Field of Science

Angewandte Chemie retracts hexacyclinol paper. Sort of

So it seems that the infamous hexacyclinol saga has been finally put to rest and Angewandte Chemie has retracted the paper. For those chemists who might still be unfamiliar with it, it's not hard to explain: Total synthesis paper published in 2006 with more holes than the vacuum of deep space. Multiple blog postings and papers demolish the claim within months. Journal does not retract the paper for six years.

Well, now the journal has published the retraction. Here's what it has to say:

The following article from Angewandte Chemie International Edition, “Total Syntheses of Hexacyclinol, 5-epi-Hexacyclinol, and Desoxohexacyclinol Unveil an Antimalarial Prodrug Motif” by James J. La Clair, published online on February 9, 2006 in Wiley Online Library (, has been retracted by agreement between the author, the journal Editor in Chief, Peter Gölitz, and Wiley-VCH Verlag GmbH & Co. KGaA. The retraction has been agreed due to lack of sufficient Supporting Information. In particular, the lack of experimental procedures and characterization data for the synthetic intermediates as well as copies of salient NMR spectra prevents validation of the synthetic claims. The author acknowledges this shortcoming and its potential impact on the community.

What I find disappointing about this retraction is that it's just not strong enough in denouncing the paper. It's not just that the procedures were irreproducible or that the supporting information was incomplete, it's that the whole synthesis was essentially...make believe. This was made clear by papers published later (re-synthesizing the natural product and calculating and comparing NMR spectra) which demonstrated beyond any shade of reasonable doubt that whatever was supposedly synthesized in the paper simply couldn't correspond to the structure of hexacyclinol as we know it. 

I think this is an important difference that the retraction does not acknowledge; it's the difference between saying "we think this could be wrong but we can't be sure since we can't reproduce the data" and "we are almost certain this is wrong since independent studies have convincingly demonstrated its utter implausibility".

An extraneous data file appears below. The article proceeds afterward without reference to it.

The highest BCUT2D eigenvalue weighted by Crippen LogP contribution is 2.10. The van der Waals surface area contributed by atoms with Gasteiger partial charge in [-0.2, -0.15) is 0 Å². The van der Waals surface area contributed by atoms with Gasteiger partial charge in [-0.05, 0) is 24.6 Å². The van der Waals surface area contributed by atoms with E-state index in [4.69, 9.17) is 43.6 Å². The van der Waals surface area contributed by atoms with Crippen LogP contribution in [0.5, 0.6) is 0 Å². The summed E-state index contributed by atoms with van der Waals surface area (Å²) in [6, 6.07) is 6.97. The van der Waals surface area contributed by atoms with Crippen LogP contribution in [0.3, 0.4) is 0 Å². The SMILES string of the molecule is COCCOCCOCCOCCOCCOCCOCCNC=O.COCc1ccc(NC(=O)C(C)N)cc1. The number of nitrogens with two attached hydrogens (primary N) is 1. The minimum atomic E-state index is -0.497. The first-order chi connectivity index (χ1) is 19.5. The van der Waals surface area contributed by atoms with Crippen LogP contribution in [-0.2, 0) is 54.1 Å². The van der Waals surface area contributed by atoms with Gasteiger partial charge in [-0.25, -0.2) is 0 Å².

Update: Carmen Drahl from C&EN has a superb Storify summary of the hexacyclinol saga over the last six years which features some of the blog posts commenting on the debacle. Carmen was also kind enough to post a picture of my cherished hexacyclinol t-shirt which I am still eager to break out; as I said in my email to her, I am still waiting to wear it at a big party where fellow t-shirters get together, laugh with sadistic glee, and mock the scattered bones of hexacyclinol's atomic constituents.

1 comment:

  1. That's a relief. I assume that it must have been very difficult for the editor-in-chief and the author to lose face like this, hence the half-ass retraction after six years. Still, it allows me to finally start sending manuscripts to Angewandte again. Ever since the story broke, I promised that I wouldn't send anything to that journal until they'd retract the paper that was proven without doubt to be daringly fraudulous.


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